It may be that linking the tradition and history around some sporting events, both here and in Britain, with the likes of the BBC and RTé is a somewhat quaint and old-fashioned notion, but the question of the benefits of enjoying a wider audience is not so easily dismissed as Dawson might like. Take last year's 20 most-watched sporting events on RTé for example. RTé's sports coverage is very often criticised, sometimes fairly, other times unfairly, but it's worth noting that 19 of those top 20 events were available on other channels. The home-based free-to-air station still won out comfortably. (As a matter of interest, number one on the list was Ireland's win over France in Paris in last year's Six Nations.)

This at a time when, with the possible exception of Switzerland, Ireland is in the most competitive sports television market in Europe, with Sky, BT Sport, BBC, ITV, Setanta, TV3 and UTV Ireland all broadcasting here. The reality is that RTé simply cannot compete with the financial might of most of those stations if they end up in a bidding war. The purchasing power of the first two in particular is so vast that there is even every possibility that they could buy up rights on a pan-European deal and freeze out all national broadcasters.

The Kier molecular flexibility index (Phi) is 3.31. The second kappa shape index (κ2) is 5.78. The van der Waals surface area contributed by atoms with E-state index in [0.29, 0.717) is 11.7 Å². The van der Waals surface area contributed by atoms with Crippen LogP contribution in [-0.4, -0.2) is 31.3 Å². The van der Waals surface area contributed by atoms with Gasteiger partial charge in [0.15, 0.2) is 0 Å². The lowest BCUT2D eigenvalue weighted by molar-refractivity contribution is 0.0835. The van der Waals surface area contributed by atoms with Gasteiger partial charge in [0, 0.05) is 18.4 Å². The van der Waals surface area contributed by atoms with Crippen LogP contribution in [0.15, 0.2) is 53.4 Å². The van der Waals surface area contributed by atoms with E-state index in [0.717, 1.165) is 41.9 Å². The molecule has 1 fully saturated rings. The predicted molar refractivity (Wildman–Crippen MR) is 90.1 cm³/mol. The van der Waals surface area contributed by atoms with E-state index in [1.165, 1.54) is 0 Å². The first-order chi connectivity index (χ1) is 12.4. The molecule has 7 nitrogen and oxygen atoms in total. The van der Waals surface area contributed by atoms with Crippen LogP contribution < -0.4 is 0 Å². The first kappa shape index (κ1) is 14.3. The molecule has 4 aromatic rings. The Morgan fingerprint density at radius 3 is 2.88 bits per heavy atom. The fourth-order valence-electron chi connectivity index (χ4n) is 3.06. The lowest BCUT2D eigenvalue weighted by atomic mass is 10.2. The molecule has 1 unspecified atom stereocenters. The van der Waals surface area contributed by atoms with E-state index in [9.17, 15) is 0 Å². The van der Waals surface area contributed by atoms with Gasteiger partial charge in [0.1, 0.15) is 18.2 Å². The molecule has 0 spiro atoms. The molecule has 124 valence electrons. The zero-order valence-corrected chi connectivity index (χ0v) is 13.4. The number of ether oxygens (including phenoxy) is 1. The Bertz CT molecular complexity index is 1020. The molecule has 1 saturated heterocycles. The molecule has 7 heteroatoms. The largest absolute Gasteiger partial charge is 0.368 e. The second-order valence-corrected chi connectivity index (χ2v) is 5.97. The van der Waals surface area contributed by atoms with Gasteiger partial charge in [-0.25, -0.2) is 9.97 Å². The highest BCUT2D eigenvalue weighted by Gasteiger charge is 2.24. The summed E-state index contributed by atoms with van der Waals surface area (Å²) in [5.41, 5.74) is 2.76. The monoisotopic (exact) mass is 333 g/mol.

Competition in the marketplace is naturally a good thing, but given the levels of public funding that go into sport here and in Britain, and given the levels of public interest also, it is right that some level of protection for those events which have rank in the national affection is provided.

The Government is currently reviewing Ireland's designated events. In fact, it has been doing so for some time - submissions were sought last year and the deadline for receipt was August, so the Minister for Communications, Energy and Natural Resources, Alex White, has had plenty of time to carefully study some of the blatant inconsistencies and omissions in the list. Let us hope that while he dithers, there is no harm done.